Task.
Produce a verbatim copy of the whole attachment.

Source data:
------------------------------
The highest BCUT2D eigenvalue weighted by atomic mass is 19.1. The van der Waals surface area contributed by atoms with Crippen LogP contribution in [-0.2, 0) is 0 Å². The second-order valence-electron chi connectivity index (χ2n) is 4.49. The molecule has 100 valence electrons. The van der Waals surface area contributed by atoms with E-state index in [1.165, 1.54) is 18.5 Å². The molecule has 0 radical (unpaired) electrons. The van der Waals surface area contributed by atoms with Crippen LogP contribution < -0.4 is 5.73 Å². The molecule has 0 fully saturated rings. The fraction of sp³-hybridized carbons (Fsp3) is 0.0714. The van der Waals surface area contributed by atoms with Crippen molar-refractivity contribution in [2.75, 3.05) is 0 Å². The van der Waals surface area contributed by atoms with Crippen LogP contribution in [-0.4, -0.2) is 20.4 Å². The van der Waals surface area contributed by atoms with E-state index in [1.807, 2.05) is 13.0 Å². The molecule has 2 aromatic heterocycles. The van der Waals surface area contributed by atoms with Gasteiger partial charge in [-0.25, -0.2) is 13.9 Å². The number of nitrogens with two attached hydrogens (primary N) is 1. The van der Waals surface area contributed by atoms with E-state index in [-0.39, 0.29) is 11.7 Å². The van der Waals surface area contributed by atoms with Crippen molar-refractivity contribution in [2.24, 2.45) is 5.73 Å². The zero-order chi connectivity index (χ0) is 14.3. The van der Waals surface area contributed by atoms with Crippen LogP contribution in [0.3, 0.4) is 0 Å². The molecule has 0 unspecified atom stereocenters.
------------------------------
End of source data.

The highest BCUT2D eigenvalue weighted by atomic mass is 19.1. The van der Waals surface area contributed by atoms with Crippen LogP contribution in [-0.2, 0) is 0 Å². The second-order valence-electron chi connectivity index (χ2n) is 4.49. The molecule has 100 valence electrons. The van der Waals surface area contributed by atoms with E-state index in [1.165, 1.54) is 18.5 Å². The molecule has 0 radical (unpaired) electrons. The van der Waals surface area contributed by atoms with Crippen LogP contribution < -0.4 is 5.73 Å². The molecule has 0 fully saturated rings. The fraction of sp³-hybridized carbons (Fsp3) is 0.0714. The van der Waals surface area contributed by atoms with Crippen molar-refractivity contribution in [2.75, 3.05) is 0 Å². The van der Waals surface area contributed by atoms with Crippen LogP contribution in [-0.4, -0.2) is 20.4 Å². The van der Waals surface area contributed by atoms with E-state index in [1.807, 2.05) is 13.0 Å². The molecule has 2 aromatic heterocycles. The van der Waals surface area contributed by atoms with Gasteiger partial charge in [-0.25, -0.2) is 13.9 Å². The number of nitrogens with two attached hydrogens (primary N) is 1. The van der Waals surface area contributed by atoms with E-state index in [-0.39, 0.29) is 11.7 Å². The van der Waals surface area contributed by atoms with Crippen molar-refractivity contribution in [2.24, 2.45) is 5.73 Å². The zero-order chi connectivity index (χ0) is 14.3. The van der Waals surface area contributed by atoms with Crippen LogP contribution in [0.3, 0.4) is 0 Å². The molecule has 0 unspecified atom stereocenters.